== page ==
What is it we want out of an exploration and excavation of the past? Is it continuing investigations by the type of units recently suggested by former police ombudsman Nuala O'Loan and detailed a few years back in the Eames/Bradley report? Or is it something else?
Then there is another question: what will investigations achieve - probes into the killings of the 1960s, 1970s, 1980s and 1990s?
Yes, in a small number of cases, the end result might be jail for those who placed bombs, or pulled triggers. But in most cases that won't happen.
And what are we saying to the thousands who were injured, if the investigative line is drawn at killings? Are we creating another hierarchy, or league table, of victims?
It takes us back to the opening thought. What do we want out of any examination of the past? Investigations could produce a result for some, but not for the many touched by a decades-long conflict.
And so that demands we think outside the box - and think differently. That is if we really want the answers, the information and some better understanding of what the many 'wars' were all about.
Investigations stand in the way of that type of explanation. And the dirty word 'amnesty' is what will open the door.
Many baulk at the very suggestion, as if it is something new. Yet, in one form or another, it is what delivered decommissioning, or putting arms beyond use, opened the door to information on the hidden bodies of the Disappeared and there are those who point to the early prisoner-releases as another form of amnesty.
If you want republicans and loyalists to step forward, then some new thinking is required. Investigations push them further away from the type of process in which information could be delivered.
And we need to understand that the past is not just about individuals, but is also about corporate/collective decisions and orders - republican, loyalist, security forces, intelligence services and political/government.
So if we want to know, not just what happened, but why it happened, then we need the keys that will open those doors.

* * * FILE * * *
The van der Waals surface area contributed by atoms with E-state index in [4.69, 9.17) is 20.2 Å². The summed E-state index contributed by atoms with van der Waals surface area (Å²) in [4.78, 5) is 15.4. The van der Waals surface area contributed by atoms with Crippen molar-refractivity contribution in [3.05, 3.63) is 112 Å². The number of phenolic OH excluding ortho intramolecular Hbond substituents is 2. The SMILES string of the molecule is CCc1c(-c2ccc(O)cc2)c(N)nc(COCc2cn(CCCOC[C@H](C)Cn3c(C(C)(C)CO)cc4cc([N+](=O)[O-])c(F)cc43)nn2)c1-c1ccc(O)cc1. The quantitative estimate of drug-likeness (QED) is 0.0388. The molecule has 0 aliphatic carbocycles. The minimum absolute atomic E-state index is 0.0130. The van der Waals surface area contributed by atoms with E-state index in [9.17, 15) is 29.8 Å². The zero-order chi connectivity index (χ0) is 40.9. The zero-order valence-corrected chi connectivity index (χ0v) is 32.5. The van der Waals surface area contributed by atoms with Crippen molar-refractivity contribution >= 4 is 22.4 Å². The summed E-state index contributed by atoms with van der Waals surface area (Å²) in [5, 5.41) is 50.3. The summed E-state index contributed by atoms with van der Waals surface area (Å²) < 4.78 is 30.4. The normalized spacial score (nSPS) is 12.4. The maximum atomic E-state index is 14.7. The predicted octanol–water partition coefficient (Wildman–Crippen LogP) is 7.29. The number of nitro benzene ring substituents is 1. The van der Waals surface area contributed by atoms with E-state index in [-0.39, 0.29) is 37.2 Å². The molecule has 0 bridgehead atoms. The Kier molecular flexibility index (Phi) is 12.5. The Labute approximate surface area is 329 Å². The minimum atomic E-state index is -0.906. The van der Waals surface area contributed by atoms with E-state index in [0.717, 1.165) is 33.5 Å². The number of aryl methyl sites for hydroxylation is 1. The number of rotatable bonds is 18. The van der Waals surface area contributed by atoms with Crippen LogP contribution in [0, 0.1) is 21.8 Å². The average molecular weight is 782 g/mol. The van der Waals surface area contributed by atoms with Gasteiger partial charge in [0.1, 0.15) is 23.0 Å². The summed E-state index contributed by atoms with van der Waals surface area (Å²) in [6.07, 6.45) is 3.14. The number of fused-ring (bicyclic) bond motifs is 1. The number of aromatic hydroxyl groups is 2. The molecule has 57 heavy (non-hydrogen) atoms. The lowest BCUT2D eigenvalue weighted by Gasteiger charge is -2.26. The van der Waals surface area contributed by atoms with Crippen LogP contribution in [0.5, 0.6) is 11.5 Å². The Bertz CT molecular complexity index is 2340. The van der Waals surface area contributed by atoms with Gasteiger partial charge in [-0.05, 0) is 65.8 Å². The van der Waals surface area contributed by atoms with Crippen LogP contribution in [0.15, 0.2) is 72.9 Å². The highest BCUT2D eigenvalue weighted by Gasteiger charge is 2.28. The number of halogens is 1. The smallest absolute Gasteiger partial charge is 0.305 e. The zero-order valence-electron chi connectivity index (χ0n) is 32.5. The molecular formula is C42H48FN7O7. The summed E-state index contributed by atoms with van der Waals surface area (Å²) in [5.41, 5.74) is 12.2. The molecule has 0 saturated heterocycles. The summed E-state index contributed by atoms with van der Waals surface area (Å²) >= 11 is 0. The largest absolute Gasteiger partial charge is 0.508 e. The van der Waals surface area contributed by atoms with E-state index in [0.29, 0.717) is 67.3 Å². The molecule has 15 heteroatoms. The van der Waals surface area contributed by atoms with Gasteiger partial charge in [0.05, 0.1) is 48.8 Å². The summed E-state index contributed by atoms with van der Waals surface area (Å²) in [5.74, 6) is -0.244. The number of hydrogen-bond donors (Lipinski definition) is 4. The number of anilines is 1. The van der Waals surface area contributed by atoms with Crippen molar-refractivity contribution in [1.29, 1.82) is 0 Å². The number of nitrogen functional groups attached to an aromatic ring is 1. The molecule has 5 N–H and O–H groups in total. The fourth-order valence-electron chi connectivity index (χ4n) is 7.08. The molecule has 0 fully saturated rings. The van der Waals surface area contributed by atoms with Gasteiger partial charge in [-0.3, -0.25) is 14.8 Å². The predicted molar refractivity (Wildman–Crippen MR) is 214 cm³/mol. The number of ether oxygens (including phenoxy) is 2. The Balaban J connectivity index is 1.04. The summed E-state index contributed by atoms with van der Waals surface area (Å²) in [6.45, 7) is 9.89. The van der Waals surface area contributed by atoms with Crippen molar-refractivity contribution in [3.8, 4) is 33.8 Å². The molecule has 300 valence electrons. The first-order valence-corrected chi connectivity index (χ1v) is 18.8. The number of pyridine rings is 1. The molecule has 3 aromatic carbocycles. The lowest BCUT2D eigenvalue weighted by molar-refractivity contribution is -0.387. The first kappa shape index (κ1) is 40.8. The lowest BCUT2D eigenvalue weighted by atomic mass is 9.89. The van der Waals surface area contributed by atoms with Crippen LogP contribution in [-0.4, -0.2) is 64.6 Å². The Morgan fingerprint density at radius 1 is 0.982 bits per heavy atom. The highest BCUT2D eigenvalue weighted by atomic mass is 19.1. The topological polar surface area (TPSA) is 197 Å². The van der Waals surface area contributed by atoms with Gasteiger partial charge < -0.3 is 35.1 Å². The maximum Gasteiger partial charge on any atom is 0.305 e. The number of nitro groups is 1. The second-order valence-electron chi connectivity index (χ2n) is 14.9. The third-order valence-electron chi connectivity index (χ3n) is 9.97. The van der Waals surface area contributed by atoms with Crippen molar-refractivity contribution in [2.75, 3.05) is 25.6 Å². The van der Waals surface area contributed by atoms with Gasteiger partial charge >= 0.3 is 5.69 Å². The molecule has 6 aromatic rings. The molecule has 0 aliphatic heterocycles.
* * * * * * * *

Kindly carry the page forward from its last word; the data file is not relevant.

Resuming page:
Investigations mean more locks are applied. Information will continue to be hidden away and the vast majority of people looking for answers won't get them.
We can understand the argument for investigations; understand people who see justice in terms of court and jail for those who pulled triggers and placed bombs. But how realistic is that now?
The Historical Enquiries Team (HET) is going to continue its work - probably until the end of 2013. And there is a view that there will be no serious thinking given to a truth, or information-recovery, process until after then.
Investigations will only scratch the surface of what happened. The past is not just about who pulled a trigger, or who placed a bomb. It is about the orders and the thinking behind those actions.
Again, not just what happened, but why? It is not about goodies and baddies; not just about republicans and loyalists, but about those in politics, security and intelligence who dabbled in the dark arts of war.
It is about achieving the best information and explanation behind what happened and about trying to ensure it doesn't happen again. And you don't achieve that by investigation and throwing a few people in jail.
We also need to think about what happens when the work of the HET is complete. Many of the unanswered questions of the past decades will still be sitting there waiting for a response; for the information and explanation that could make a difference.
So, this needs a bright idea, some big thinking, something new. It needs a process that can answer many questions and not just a few.
And out there, in our world of politics, there are those who don't even want to think about that. Why? Because of the ugly truths that could emerge.